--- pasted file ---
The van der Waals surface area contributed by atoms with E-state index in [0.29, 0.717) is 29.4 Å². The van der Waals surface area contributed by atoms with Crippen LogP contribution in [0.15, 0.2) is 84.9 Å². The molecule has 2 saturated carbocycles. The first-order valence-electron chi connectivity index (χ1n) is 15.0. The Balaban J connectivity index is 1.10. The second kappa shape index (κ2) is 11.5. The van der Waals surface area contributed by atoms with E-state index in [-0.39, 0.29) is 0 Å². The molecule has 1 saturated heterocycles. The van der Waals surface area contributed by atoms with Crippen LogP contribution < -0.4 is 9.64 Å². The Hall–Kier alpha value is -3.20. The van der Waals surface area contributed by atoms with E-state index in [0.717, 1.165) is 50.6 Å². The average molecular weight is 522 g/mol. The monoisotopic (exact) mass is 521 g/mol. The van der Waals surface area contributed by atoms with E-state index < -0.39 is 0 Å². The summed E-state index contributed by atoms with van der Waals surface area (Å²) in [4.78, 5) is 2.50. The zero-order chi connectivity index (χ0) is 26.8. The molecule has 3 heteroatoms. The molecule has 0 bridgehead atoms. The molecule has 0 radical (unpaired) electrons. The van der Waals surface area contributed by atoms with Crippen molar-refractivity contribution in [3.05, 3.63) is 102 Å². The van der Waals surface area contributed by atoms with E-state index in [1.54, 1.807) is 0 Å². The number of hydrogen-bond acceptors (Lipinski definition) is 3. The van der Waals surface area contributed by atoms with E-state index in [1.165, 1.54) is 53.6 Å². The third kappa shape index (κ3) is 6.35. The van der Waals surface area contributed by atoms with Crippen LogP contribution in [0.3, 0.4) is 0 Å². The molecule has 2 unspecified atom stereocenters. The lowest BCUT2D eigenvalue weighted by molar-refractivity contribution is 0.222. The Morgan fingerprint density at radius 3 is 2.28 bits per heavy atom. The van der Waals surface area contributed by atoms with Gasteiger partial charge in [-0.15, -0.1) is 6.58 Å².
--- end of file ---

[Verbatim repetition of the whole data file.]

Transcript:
The van der Waals surface area contributed by atoms with E-state index in [0.29, 0.717) is 29.4 Å². The van der Waals surface area contributed by atoms with Crippen LogP contribution in [0.15, 0.2) is 84.9 Å². The molecule has 2 saturated carbocycles. The first-order valence-electron chi connectivity index (χ1n) is 15.0. The Balaban J connectivity index is 1.10. The second kappa shape index (κ2) is 11.5. The van der Waals surface area contributed by atoms with E-state index in [-0.39, 0.29) is 0 Å². The molecule has 1 saturated heterocycles. The van der Waals surface area contributed by atoms with Crippen LogP contribution < -0.4 is 9.64 Å². The Hall–Kier alpha value is -3.20. The van der Waals surface area contributed by atoms with E-state index in [0.717, 1.165) is 50.6 Å². The average molecular weight is 522 g/mol. The monoisotopic (exact) mass is 521 g/mol. The van der Waals surface area contributed by atoms with E-state index < -0.39 is 0 Å². The summed E-state index contributed by atoms with van der Waals surface area (Å²) in [4.78, 5) is 2.50. The zero-order chi connectivity index (χ0) is 26.8. The molecule has 3 heteroatoms. The molecule has 0 bridgehead atoms. The molecule has 0 radical (unpaired) electrons. The van der Waals surface area contributed by atoms with Crippen molar-refractivity contribution in [3.05, 3.63) is 102 Å². The van der Waals surface area contributed by atoms with E-state index in [1.54, 1.807) is 0 Å². The number of hydrogen-bond acceptors (Lipinski definition) is 3. The van der Waals surface area contributed by atoms with E-state index in [1.165, 1.54) is 53.6 Å². The third kappa shape index (κ3) is 6.35. The van der Waals surface area contributed by atoms with Crippen LogP contribution in [0.3, 0.4) is 0 Å². The molecule has 2 unspecified atom stereocenters. The lowest BCUT2D eigenvalue weighted by molar-refractivity contribution is 0.222. The Morgan fingerprint density at radius 3 is 2.28 bits per heavy atom. The van der Waals surface area contributed by atoms with Gasteiger partial charge in [-0.15, -0.1) is 6.58 Å².